According to the letter, Anti-Crew had been chosen to join 721 Productions' "Tour 2005/2006" lineup; nationally famous rap acts Styles P, Mobb Deep, Fat Joe and Redman would also be on the tour. For $1,000, the letter promised, Anti-Crew could join the performers on a five-city leg. The money would pay for transportation, hotel rooms, plugs on urban radio stations, and promotion on fliers and posters.

Shafer researched the company the best way he knew how: He Googled it. His Web search found several small newspaper stories about 721-sponsored shows in the New York area. The invitation letter included the company's address and phone number as well as information on refunds.

Peters and Shafer sent their money.

About a month later, they got a packet and chose a list of dates when they'd be available. Then they started talking on the phone with people at 721. They learned that Ludacris had been added to the tour.

"I was in steady contact with them, and they had answers to everything," Shafer recalls. "They would even call me on occasion."

But on February 15, 2006, Shafer and Peters received an e-mail.

"Our staff at 721 Productions have made a unanimous decision to cancel this year's Tour 2006 Season due to a sudden death in our staff in early January 2006," it read. "We lost our Financial Coordinator and Sponsor Correspondent and as a result we will begin reorganizing and changing the structure of our endeavors beginning April 1st 2006."

The letter explained how refunds could be obtained for a period of 180 days and included an e-mail address and a phone number to contact with questions. Shafer and Peters followed the instructions but have yet to receive their money.

"What's kind of embarrassing, too, is that it was money we made from our album sales," Shafer says of their $1,000. He says he can't get anyone from 721 Productions to return his calls.

No one from 721 returned The Pitch's call, either.

Shafer says he and Peters have consulted an entertainment lawyer to decide what to do next. But the company is in New York, Shafer and Peters are in Illinois, and their music keeps them busy.

"This really humbled me," Shafer says. "Nobody should ever pay to play. We don't charge plumbers to fix our water pipes, so why charge artists to play music?"

Until September, Club Kandi was located in a low-profile building between abandoned-looking storefronts advertising Black Cat fireworks in the industrial West Bottoms.

Not every night was poppin' there, but when touring acts came through — Club Kandi booked the Youngbloodz, Slim Thug, E-40 and Trina in 2006 — the place was packed with smoke, bass and people out to see and be seen. Cars with spinning rims and custom paint jobs lined North James Street.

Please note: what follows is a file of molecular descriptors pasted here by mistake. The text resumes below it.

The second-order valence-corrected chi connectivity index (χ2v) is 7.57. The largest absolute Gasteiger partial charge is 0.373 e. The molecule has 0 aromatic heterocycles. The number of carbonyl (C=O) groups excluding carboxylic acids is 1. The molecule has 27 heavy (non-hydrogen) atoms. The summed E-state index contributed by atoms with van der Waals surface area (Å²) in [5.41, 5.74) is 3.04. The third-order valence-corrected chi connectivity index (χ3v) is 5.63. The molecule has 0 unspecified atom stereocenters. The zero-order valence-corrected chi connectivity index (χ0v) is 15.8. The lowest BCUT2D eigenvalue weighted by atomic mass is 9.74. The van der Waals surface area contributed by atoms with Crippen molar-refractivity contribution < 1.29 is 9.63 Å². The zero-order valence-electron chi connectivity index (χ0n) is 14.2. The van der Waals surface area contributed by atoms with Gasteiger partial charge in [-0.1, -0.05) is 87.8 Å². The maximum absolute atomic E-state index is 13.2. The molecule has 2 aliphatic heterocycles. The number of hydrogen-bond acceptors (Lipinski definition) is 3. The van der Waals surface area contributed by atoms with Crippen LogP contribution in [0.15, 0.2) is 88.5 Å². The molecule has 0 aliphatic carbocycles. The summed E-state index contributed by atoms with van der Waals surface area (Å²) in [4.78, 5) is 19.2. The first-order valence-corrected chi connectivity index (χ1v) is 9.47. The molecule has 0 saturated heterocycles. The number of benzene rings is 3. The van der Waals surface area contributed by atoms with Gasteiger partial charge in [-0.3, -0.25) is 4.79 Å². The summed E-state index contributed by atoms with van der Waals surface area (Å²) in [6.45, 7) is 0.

In June 2006, Dem Franchize Boyz, a group from Atlanta that had been signed to Jermaine Dupri's So So Def record label, was scheduled to perform there.

The show would be huge — everyone knew the words to the group's song "Lean Wit It, Rock Wit It" and had its snap-dance moves down as soon as the video hit YouTube.

Vell Williams, a 26-year-old member of AllInOne, was looking for a way to get his group heard. So far, they'd printed water-bottle labels with their logo and rapped for a Mr. Goodcents ad (which still hasn't made it to the airwaves). Getting out in front of 2,000 people at Club Kandi seemed like the promotional break his crew was looking for.

"People have heard us perform before, so we have a reputation of doing good shows — remembering our lyrics and not having our hands on our crotches the whole time," Williams says.

He approached Club Kandi owner Chad Waldrop about opening for Dem Franchize Boyz. Williams says the two of them drew up the standard Club Kandi contract: $500 would pay for All­InOne to perform a few songs before the headliners took the stage. Williams says Waldrop never asked to hear his music.

The show was unforgettable for Williams and his trio — people in the crowd tried to slap their hands and nearly drowned out the music with their approving shouts.

"I was getting pulled off the stage. That was exciting like hell," Williams says. "The amount of respect we got from that — it was real."

Williams vacillates between thinking it was worth $500 and thinking that paying to play is wrong. He acknowledges that club owners who spend thousands of dollars to bring in a national touring act want to recoup their investment. And Williams admits that nobody twisted his arm to pay for the chance to play. But he wishes that club owners would give artists a break. "Charging us to perform — that's not even an even trade," he says. After all, it costs money to record with top-of-the-line equipment, buy beats from producers, print T-shirts and press CDs. "It's hard out here for a rapper. Easy for a pimp."